To help students understand this truth, invite a student to read aloud the following statement by President Ezra Taft Benson (1899–1994):
“The Lord Himself has stated that the Book of Mormon contains the ‘fulness of the gospel of Jesus Christ’ (D&C 20:9). That does not mean it contains every teaching, every doctrine ever revealed. Rather, it means that in the Book of Mormon we will find the fulness of those doctrines required for our salvation. And they are taught plainly and simply so that even children can learn the ways of salvation and exaltation” (Ezra Taft Benson, “The Book of Mormon—Keystone of Our Religion,” Ensign or Liahona, Oct. 2011, 55).
Ask students to turn to the introduction to the Book of Mormon, and invite several students to take turns reading aloud from the first five paragraphs. Invite the class to follow along and look for additional information that might be important to explain when teaching someone about the Book of Mormon. You may want to invite students to consider marking what they find.
What information in these paragraphs might be important to explain when teaching someone about the Book of Mormon? Why do you think this information might be important to explain?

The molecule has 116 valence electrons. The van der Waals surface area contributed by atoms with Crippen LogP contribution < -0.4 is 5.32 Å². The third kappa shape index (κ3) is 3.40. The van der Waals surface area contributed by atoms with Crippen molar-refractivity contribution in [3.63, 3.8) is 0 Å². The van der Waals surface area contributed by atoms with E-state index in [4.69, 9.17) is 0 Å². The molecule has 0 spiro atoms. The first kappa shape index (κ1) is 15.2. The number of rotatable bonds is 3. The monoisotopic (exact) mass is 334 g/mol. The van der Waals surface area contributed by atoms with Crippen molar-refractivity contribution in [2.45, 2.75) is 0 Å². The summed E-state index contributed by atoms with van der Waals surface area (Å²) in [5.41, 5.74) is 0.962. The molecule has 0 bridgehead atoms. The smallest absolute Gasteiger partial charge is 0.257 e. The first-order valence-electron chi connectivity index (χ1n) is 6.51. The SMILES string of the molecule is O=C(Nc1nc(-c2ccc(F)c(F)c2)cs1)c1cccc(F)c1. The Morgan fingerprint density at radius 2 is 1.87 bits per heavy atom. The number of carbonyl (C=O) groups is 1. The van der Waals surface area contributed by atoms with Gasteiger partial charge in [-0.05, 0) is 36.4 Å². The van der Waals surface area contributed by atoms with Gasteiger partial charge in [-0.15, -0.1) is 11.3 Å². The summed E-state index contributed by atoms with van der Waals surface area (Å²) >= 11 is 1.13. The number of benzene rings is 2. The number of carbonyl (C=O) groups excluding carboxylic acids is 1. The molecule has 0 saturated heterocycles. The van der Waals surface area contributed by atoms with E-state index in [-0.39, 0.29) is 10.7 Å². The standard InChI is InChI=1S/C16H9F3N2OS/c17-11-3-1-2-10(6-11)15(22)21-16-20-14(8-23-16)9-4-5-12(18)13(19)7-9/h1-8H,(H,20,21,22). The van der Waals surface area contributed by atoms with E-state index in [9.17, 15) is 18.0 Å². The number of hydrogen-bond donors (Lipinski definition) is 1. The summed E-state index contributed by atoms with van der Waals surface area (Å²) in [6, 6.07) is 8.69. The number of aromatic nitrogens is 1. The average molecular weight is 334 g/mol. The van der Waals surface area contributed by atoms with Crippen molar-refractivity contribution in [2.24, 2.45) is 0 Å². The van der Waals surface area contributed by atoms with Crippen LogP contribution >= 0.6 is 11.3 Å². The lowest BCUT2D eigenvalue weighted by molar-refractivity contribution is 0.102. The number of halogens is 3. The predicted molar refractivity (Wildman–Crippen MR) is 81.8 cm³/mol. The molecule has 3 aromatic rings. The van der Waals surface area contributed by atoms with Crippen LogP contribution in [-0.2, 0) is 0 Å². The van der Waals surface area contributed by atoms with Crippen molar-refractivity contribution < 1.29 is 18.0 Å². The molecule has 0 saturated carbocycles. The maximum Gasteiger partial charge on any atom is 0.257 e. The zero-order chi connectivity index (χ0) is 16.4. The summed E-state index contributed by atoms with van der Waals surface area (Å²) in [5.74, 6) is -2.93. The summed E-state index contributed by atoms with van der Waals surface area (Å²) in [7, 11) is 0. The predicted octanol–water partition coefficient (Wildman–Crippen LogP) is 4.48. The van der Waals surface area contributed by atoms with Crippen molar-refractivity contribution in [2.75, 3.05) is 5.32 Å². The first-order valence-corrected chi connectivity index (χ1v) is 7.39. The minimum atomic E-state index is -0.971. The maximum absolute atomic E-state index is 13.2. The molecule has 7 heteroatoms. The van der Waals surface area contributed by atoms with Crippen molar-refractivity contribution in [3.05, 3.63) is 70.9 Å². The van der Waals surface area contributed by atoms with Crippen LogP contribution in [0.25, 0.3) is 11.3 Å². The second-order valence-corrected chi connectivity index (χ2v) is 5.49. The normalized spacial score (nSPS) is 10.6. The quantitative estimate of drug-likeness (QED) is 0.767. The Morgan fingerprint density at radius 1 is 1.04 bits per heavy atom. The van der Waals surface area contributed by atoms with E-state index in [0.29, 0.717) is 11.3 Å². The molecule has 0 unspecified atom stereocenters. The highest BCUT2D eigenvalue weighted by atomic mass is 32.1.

You may want to point out that the Book of Mormon does not claim to give a history of all the peoples who lived anciently in the Western Hemisphere. It is primarily a record only of the Nephites and Lamanites and the people of Jared. There may have been other people who inhabited the continents in the Western Hemisphere before, during, and after the events recorded in the Book of Mormon.
Invite students to turn to the contents page of the Book of Mormon. Point out that like the Bible, the Book of Mormon consists of smaller books. Each of these smaller books is named after a prophet or record keeper who recorded important events, teachings, prophecies, and revelations.
Hold up a copy of the Book of Mormon.